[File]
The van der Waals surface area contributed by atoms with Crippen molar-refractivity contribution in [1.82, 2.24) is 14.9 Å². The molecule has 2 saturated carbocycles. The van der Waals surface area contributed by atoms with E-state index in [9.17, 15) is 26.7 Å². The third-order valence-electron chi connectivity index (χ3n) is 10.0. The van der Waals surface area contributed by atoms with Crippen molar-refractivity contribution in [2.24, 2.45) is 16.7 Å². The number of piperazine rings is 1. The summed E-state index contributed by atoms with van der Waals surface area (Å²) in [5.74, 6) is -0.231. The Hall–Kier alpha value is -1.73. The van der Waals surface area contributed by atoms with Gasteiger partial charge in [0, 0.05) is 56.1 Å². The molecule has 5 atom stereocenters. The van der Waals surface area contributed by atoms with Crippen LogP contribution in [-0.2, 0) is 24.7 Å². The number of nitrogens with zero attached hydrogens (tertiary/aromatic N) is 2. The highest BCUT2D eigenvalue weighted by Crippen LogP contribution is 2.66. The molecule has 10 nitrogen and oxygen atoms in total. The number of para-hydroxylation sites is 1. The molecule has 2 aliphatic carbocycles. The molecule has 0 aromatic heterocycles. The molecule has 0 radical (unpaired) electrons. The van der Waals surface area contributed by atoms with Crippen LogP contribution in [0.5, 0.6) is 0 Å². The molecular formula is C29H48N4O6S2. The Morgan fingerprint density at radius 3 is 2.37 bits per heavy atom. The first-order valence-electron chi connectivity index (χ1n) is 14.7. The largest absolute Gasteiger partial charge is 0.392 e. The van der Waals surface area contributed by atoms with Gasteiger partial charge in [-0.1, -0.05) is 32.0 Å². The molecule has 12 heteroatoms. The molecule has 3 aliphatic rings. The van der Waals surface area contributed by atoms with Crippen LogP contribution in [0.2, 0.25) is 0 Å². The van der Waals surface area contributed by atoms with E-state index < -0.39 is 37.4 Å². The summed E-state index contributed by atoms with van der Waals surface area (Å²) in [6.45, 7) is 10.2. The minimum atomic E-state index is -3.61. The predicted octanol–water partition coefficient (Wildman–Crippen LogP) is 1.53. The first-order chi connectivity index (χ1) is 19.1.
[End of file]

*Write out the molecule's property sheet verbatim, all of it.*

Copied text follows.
The van der Waals surface area contributed by atoms with Crippen molar-refractivity contribution in [1.82, 2.24) is 14.9 Å². The molecule has 2 saturated carbocycles. The van der Waals surface area contributed by atoms with E-state index in [9.17, 15) is 26.7 Å². The third-order valence-electron chi connectivity index (χ3n) is 10.0. The van der Waals surface area contributed by atoms with Crippen molar-refractivity contribution in [2.24, 2.45) is 16.7 Å². The number of piperazine rings is 1. The summed E-state index contributed by atoms with van der Waals surface area (Å²) in [5.74, 6) is -0.231. The Hall–Kier alpha value is -1.73. The van der Waals surface area contributed by atoms with Gasteiger partial charge in [0, 0.05) is 56.1 Å². The molecule has 5 atom stereocenters. The van der Waals surface area contributed by atoms with Crippen LogP contribution in [-0.2, 0) is 24.7 Å². The number of nitrogens with zero attached hydrogens (tertiary/aromatic N) is 2. The highest BCUT2D eigenvalue weighted by Crippen LogP contribution is 2.66. The molecule has 10 nitrogen and oxygen atoms in total. The number of para-hydroxylation sites is 1. The molecule has 2 aliphatic carbocycles. The molecule has 0 aromatic heterocycles. The molecule has 0 radical (unpaired) electrons. The van der Waals surface area contributed by atoms with Crippen LogP contribution in [0.5, 0.6) is 0 Å². The molecular formula is C29H48N4O6S2. The Morgan fingerprint density at radius 3 is 2.37 bits per heavy atom. The first-order valence-electron chi connectivity index (χ1n) is 14.7. The largest absolute Gasteiger partial charge is 0.392 e. The van der Waals surface area contributed by atoms with Gasteiger partial charge in [-0.1, -0.05) is 32.0 Å². The molecule has 12 heteroatoms. The molecule has 3 aliphatic rings. The van der Waals surface area contributed by atoms with Crippen LogP contribution in [0.2, 0.25) is 0 Å². The van der Waals surface area contributed by atoms with E-state index < -0.39 is 37.4 Å². The summed E-state index contributed by atoms with van der Waals surface area (Å²) in [6.45, 7) is 10.2. The minimum atomic E-state index is -3.61. The predicted octanol–water partition coefficient (Wildman–Crippen LogP) is 1.53. The first-order chi connectivity index (χ1) is 19.1.